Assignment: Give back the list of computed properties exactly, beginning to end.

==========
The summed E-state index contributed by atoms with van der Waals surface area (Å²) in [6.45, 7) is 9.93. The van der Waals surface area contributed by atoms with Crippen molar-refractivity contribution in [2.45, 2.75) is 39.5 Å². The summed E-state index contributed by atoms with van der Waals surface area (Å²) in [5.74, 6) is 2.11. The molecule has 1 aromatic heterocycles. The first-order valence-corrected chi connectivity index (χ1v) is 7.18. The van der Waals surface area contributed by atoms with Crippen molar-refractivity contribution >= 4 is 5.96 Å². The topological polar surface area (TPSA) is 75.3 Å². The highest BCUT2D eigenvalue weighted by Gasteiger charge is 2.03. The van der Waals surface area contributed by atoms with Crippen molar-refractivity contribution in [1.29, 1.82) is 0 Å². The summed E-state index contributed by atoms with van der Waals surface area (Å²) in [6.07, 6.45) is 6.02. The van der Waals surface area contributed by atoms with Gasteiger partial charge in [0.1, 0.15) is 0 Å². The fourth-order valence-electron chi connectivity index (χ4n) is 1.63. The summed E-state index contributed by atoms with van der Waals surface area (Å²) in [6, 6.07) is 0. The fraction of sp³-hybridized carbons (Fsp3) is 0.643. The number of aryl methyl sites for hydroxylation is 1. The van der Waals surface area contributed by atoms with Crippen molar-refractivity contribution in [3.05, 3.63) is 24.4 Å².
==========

The summed E-state index contributed by atoms with van der Waals surface area (Å²) in [6.45, 7) is 9.93. The van der Waals surface area contributed by atoms with Crippen molar-refractivity contribution in [2.45, 2.75) is 39.5 Å². The summed E-state index contributed by atoms with van der Waals surface area (Å²) in [5.74, 6) is 2.11. The molecule has 1 aromatic heterocycles. The first-order valence-corrected chi connectivity index (χ1v) is 7.18. The van der Waals surface area contributed by atoms with Crippen molar-refractivity contribution >= 4 is 5.96 Å². The topological polar surface area (TPSA) is 75.3 Å². The highest BCUT2D eigenvalue weighted by Gasteiger charge is 2.03. The van der Waals surface area contributed by atoms with Crippen molar-refractivity contribution in [1.29, 1.82) is 0 Å². The summed E-state index contributed by atoms with van der Waals surface area (Å²) in [6.07, 6.45) is 6.02. The van der Waals surface area contributed by atoms with Gasteiger partial charge in [0.1, 0.15) is 0 Å². The fourth-order valence-electron chi connectivity index (χ4n) is 1.63. The summed E-state index contributed by atoms with van der Waals surface area (Å²) in [6, 6.07) is 0. The fraction of sp³-hybridized carbons (Fsp3) is 0.643. The number of aryl methyl sites for hydroxylation is 1. The van der Waals surface area contributed by atoms with Crippen molar-refractivity contribution in [3.05, 3.63) is 24.4 Å².